Synopses & Reviews
This book, the second volume in the "Springer Series in Biophysics", contains contributions to the conference on Biophysics and Synchrotron Radiation held in July 1986 at Frascati. It is devoted to advances in the resolution of biological molecule structure obtainable through synchroton radiation studies. Moreover, new perspectives are opened up by the future high brilliance synchroton radiation sources. The use of synchroton radiation has firmly established x-ray spectroscopy of biological molecules. More detailed knowledge on the local structure of active sites of metalloproteins, as well as a number of studies on the interaction of metal ions with other important biological macromolecular systems are presented. This new method for protein structure analysis is a major improvement for the rapidly expanding field of protein engineering.
This book the second volume in the "Springer Series in Biophysics" col- lects together contributions to the conference on "Biophysics and Syn- chrotron Radiation" held in July 86 at Frascati. This meeting addressed the advances on the structure of biological molecules obtained by using synchrotron radiation. In fact it was most timely to review the results of the research in biophysics which is rapidly developing at synchrotron radiation facilities. Moreover, there was interest to discuss the new perspectives opened up by the future high brilliance synchrotron radia- tion sources. With the use of synchrotron radiation, x-ray spectroscopy of biological molecules is firmly established in the techniques of EXAFS and XANES. Contributions to the detailed knowledge of local structure of active sites of metalloproteins by this approach are presented in this volume, together with a number of studies of -the interaction of metal ions with other important biological macromolecular systems. Structural determination of very large biological systems at high reso- lution, including a protein and its substrate, are reported. The experi- mental advances in protein crystallography presented here reduce the time for solving protein structures, thus satisfying a major require- ment of the rapidly-expanding field of protein engineering.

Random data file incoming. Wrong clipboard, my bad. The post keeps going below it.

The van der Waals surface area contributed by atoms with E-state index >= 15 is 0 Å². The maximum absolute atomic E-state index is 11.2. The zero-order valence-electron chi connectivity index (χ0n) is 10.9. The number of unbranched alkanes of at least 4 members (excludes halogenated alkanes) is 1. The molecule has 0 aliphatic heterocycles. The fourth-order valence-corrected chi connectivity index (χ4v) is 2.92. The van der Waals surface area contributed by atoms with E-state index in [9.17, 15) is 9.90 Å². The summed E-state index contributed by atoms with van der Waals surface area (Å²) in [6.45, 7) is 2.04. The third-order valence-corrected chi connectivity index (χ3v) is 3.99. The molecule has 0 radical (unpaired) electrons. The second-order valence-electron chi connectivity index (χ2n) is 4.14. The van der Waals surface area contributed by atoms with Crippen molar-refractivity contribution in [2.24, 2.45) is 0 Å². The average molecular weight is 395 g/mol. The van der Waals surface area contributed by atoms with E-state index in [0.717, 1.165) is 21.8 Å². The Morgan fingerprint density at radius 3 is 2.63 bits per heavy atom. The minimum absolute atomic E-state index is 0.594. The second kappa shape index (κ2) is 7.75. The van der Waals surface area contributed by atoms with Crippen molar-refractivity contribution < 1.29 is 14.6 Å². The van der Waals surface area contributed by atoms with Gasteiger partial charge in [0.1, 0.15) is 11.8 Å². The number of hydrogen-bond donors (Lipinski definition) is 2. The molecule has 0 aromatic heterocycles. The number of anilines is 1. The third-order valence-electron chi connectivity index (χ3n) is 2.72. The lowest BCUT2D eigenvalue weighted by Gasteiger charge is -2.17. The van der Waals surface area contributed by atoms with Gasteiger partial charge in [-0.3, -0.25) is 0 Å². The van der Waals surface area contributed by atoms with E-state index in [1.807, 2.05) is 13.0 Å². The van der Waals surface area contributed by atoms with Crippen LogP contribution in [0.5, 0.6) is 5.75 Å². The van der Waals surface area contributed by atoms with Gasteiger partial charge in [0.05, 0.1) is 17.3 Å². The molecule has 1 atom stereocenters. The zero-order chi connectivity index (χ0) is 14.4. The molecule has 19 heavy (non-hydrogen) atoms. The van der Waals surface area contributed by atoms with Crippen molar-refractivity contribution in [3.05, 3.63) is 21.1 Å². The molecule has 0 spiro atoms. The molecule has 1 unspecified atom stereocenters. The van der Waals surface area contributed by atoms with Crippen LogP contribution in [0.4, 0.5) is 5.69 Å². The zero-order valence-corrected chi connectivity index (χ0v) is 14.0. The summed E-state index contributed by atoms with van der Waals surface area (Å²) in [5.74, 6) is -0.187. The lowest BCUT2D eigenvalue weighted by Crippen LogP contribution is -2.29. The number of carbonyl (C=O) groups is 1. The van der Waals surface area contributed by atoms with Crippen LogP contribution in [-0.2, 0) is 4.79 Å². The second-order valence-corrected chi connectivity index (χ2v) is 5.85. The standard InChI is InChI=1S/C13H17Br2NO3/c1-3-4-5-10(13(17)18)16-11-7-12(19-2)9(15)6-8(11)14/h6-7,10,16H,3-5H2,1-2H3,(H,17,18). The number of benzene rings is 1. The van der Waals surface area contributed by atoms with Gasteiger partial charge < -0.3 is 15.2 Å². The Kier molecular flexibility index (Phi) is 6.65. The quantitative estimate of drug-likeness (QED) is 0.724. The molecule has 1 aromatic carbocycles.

Table of Contents
Contents: X-Ray Diffraction.- X-Ray Spectroscopy.- X-Ray Scattering.- X-Ray Microscopy.- Time-Resolved Fluorescence.